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    (Original post by jam277)
    I need help in the brain bit. What are the main things that we need to know for the CT, MRI and fMRI scanning?
    CT:
    -uses X-rays
    -produces cross-section images of the brain
    -different densities of tissue absorb different amounts of radiation and show up as different colours
    -shows major structures in the brain without much detail
    -used to tell the extent of an abnormality and its location in the brain
    -loss of a function may be associated with the abnormality seen

    MRI:
    -uses radio waves
    -cross-section images
    -tissues seen in much more detail
    -extent of abnormality and location
    -loss of a function may be associated with the abnormality seen

    fMRI:
    -like MRI but show changes in brain activity as they happen
    -more oxygenated blood flows to active brain areas, these areas show up in a different colour
    -identify parts of the brain associated with a function whilst it is performed in the scanner
    -study diseases caused by abnormal brain activity rather than structure


    :awesome: CGP
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    (Original post by whizz-kid)
    thats wat i thought aswell arent they
    introns are transcribed but they're not translated... introns are cut out of mRNA during splicing..
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    you are welcome
    Attached Files
  1. File Type: rtf Homeostasis questions.rtf (1.06 MB, 361 views)
  2. File Type: rtf Homeostasis ms.rtf (19.1 KB, 105 views)
  3. File Type: rtf Muscle & Joints questions.rtf (1.28 MB, 1317 views)
  4. File Type: rtf Muscle & Joints ms.rtf (24.8 KB, 117 views)
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    (Original post by whizz-kid)
    thats wat i thought aswell arent they
    Yeah I'm pretty sure they are.

    (Original post by memomemootoo)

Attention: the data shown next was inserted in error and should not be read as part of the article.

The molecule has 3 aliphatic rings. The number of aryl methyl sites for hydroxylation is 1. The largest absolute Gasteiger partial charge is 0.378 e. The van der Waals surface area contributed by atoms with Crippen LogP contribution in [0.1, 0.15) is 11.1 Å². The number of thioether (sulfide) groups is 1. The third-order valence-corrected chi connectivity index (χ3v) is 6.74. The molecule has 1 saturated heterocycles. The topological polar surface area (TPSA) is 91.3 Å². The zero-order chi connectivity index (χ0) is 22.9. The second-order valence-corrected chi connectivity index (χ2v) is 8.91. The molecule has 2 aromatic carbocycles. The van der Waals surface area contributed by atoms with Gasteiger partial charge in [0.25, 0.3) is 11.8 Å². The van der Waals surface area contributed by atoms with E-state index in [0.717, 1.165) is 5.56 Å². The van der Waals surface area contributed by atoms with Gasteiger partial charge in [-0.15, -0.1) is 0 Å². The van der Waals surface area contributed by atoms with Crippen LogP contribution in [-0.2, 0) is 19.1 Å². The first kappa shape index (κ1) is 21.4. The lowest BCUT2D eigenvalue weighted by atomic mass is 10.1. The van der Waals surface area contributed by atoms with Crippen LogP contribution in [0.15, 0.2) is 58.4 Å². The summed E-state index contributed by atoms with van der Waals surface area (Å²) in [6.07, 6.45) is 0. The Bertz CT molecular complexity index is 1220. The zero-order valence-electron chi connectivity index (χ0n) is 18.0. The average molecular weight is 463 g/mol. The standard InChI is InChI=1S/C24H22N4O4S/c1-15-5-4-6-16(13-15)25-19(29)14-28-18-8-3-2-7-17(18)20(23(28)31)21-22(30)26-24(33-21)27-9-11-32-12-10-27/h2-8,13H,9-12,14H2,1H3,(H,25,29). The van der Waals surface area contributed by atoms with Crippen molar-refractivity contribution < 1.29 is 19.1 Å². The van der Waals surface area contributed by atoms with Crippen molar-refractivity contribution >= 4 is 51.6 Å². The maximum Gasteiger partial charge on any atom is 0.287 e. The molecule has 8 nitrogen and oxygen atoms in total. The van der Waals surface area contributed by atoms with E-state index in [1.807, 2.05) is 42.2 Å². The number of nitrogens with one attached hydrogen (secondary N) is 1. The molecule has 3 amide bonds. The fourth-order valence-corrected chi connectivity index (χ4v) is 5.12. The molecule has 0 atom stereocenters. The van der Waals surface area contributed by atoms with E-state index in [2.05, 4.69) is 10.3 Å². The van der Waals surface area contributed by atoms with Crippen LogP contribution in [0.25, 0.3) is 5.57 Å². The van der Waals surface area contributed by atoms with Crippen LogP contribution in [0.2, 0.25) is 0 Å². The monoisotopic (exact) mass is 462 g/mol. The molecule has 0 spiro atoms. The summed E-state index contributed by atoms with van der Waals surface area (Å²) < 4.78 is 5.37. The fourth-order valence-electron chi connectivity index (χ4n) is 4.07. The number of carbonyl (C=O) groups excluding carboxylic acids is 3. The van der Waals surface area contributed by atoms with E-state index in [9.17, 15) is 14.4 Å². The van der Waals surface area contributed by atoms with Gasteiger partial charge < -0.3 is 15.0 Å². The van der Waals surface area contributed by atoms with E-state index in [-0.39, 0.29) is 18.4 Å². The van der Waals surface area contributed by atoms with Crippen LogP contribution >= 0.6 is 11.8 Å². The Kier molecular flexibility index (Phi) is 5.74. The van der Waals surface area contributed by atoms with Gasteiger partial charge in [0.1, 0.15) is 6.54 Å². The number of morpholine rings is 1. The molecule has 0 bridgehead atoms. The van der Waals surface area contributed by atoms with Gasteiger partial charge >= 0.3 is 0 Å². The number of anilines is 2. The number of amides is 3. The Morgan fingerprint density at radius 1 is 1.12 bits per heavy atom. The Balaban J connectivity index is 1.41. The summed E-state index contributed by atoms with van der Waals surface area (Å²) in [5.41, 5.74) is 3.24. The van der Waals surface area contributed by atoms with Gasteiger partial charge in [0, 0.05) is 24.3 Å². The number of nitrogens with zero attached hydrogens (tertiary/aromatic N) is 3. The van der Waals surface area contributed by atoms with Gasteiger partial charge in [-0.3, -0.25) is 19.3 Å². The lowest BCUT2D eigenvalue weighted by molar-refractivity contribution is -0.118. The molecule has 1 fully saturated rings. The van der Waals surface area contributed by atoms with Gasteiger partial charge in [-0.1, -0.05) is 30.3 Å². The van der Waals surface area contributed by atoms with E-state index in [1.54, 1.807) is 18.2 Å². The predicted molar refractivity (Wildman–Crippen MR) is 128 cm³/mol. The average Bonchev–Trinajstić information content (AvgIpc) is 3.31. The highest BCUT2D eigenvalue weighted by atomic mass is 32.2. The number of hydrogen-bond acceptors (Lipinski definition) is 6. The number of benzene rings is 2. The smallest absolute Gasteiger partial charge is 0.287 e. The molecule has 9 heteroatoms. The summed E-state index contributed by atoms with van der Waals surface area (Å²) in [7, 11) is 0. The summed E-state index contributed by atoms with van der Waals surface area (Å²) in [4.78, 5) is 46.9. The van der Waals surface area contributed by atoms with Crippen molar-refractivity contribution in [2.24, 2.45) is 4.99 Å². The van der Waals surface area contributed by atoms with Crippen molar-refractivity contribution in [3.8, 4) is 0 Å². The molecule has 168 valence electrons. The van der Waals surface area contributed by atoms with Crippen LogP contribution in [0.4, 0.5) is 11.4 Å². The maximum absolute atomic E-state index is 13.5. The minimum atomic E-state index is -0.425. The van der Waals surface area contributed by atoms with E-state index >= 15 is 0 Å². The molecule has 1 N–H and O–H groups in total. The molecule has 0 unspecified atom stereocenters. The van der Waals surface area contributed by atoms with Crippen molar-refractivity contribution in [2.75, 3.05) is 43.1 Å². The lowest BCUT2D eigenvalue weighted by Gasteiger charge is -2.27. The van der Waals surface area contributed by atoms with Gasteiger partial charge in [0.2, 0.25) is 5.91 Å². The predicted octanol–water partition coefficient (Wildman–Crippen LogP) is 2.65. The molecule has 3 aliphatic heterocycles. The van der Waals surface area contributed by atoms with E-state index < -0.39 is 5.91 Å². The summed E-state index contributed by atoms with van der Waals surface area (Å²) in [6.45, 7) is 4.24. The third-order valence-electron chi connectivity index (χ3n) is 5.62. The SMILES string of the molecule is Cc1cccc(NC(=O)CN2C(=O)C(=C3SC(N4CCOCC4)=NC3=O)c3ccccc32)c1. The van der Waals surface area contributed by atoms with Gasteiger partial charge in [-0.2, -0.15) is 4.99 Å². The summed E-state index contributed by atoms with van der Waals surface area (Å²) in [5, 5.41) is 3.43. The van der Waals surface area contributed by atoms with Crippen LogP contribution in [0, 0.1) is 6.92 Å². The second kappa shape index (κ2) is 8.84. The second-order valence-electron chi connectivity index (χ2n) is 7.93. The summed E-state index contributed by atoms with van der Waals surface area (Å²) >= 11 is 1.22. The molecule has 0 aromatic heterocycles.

...
    Omgg thank you sooo much for the muscle questions. I've been looking for some for so long and I couldn't find them. Where did you find them, if you don't mind me asking.
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    what do we have to know about action potentials? orange book is making it too confusing
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    Think of an mRNA sequence as a magazine..... a magazine has got useless advertisements that no one reads (the introns) and the articles that are read (exons).....

    Introns have to be transcribed and they are spliced out by protein complexes in post transcriptional modification
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    (Original post by InItToWinItGetIt?)
    Omgg thank you sooo much for the muscle questions. I've been looking for some for so long and I couldn't find them. Where did you find them, if you don't mind me asking.
    you are welcome)) ...my kind school gave them me ...also, if you're desperate for questions on any other topics let me know and i'll try to upload them aswell...
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    Revising won't help for these exams, there are just going to be some bull**** questions which are ambiguous and require no biological knowledge, in unit 4 they asked you to guess whether you think prescriptions for antibiotics will go below a certain number, and they gave you 4 sets of points which gave a weak negative correlation... FOR 3 MARKS!
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    (Original post by memomemootoo)
    you are welcome)) ...my kind school gave them me ...also, if you're desperate for questions on any other topics let me know and i'll try to upload them aswell...
    Have you got any on the role nature/nurture on the brain? Knowing edexcel they will throw up a ton of waffle.
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    (Original post by Engineer31)
    Revising won't help for these exams, there are just going to be some bull**** questions which are ambiguous and require no biological knowledge, in unit 4 they asked you to guess whether you think prescriptions for antibiotics will go below a certain number, and they gave you 4 sets of points which gave a weak negative correlation... FOR 3 MARKS!
    Lol totallllyy! I f0und the Wavelength Q ridiculous!

    *Sigh* .. But just can't sit around Doing nothing :/

    Article help needed!
    Any1n?
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    (Original post by jklm123)
    what do we have to know about action potentials? orange book is making it too confusing